Anemia is diagnosed as any condition in which there is a decreased number of circulating red blood cells.
Conditions where our body does not produce enough healthy red blood cells, destroys too many red blood cells, or loses circulating red blood cells can all lead to anemia.
Red blood cells are critical to our body’s well-being. They carry hemoglobin, a complex protein that contains iron molecules.
The main function of these molecules is to carry oxygen from the lungs to the rest of the body.
If there are not enough red blood cells, an individual may experience symptoms such as feeling tired or weak.
There are more than 400 types of Anemia currently known and these are divided into three main groups according to their cause:
The most common symptom of anemia, regardless of type, is a feeling of fatigue and a lack of energy. Other common symptoms of anemia may include:
In mild cases of anemia, individuals have little to no symptoms. Some forms of anemia can have specific symptoms unique to their type:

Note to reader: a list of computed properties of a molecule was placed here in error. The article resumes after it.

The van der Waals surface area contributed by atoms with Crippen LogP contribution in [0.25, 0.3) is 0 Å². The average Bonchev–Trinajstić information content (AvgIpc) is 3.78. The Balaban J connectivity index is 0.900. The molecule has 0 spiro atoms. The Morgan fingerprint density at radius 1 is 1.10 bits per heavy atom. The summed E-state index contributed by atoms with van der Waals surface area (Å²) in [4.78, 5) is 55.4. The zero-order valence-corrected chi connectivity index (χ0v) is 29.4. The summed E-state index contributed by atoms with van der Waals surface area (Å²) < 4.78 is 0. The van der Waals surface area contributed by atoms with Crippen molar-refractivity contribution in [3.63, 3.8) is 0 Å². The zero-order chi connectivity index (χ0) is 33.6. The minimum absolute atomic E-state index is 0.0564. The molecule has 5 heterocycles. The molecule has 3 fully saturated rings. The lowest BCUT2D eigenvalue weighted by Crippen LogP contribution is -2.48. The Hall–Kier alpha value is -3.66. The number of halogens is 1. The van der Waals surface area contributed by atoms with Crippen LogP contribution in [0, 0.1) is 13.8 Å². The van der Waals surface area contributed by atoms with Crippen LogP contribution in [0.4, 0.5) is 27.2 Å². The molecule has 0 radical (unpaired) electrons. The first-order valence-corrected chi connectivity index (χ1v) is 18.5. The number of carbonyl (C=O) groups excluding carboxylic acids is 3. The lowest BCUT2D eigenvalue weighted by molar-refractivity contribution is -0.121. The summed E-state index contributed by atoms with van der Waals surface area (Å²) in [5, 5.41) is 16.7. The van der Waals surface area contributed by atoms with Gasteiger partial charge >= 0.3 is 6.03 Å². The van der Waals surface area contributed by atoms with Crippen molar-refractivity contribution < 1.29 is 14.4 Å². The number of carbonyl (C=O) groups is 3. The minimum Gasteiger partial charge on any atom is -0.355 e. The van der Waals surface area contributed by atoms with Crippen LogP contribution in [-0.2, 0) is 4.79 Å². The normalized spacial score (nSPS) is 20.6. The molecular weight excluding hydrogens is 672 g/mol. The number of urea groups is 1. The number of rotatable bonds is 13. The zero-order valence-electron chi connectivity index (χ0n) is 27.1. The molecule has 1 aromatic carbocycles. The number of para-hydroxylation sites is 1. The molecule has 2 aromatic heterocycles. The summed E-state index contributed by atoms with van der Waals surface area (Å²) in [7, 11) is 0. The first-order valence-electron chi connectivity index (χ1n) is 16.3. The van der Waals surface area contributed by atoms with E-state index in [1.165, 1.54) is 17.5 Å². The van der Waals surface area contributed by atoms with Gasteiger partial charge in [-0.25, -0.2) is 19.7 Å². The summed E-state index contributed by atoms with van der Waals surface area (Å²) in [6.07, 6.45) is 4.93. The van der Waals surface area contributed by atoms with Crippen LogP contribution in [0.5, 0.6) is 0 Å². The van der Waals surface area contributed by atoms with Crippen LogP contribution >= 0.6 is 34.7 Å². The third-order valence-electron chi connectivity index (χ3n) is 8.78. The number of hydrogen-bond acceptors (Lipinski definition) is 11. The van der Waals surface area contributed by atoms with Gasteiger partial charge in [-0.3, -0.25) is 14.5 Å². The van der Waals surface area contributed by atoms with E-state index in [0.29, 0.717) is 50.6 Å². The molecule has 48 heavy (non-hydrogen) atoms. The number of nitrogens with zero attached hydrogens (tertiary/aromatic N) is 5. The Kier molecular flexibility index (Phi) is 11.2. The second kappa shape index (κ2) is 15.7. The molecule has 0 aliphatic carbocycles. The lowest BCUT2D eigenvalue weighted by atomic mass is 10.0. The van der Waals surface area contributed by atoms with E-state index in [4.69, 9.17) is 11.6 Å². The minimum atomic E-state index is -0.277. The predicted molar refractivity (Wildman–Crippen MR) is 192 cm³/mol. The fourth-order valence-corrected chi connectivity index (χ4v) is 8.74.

To diagnose anemia, several methods can be used; the most common of which is a complete blood count (CBC), which measures a number of blood components, including the patient’s hemoglobin and hematocrit levels (ratio of the volume of red blood cells to the total volume of blood).
No special preparation is needed for this test, and only a small blood sample is required.
A CBC can be an indication of a patient’s overall health and can detect other conditions, such as leukemia or kidney disease.
A doctor can examine the results of a CBC and compare them with the recommended healthy levels. What constitutes a healthy level may differ depending on sex, race, and age.
Unfortunately, a complete blood count does not offer a definitive diagnosis of anemia. It is possible to be outside the normal range but still healthy.
If the red blood cell, hemoglobin, and hematocrit levels are all below “normal,” then anemia is likely.
A doctor may also perform a physical exam and ask for information regarding the patient’s family medical history.
There are a range of treatments for anemia, all ultimately aimed at increasing the red blood cell count which in turn increases the amount of oxygen the blood carries.
A change to an iron-rich diet can help alleviate the symptoms of anemia. To do this, patients can eat more fresh vegetables like leafy greens, meats, and other recommended foods. Iron and vitamin supplements are also available, which are particularly useful for patients who are on a restricted diet.
A change in diet can boost iron, vitamin B12, and folic acid levels, which all play a part in the production of healthy red blood cells. The following foods are high in iron:
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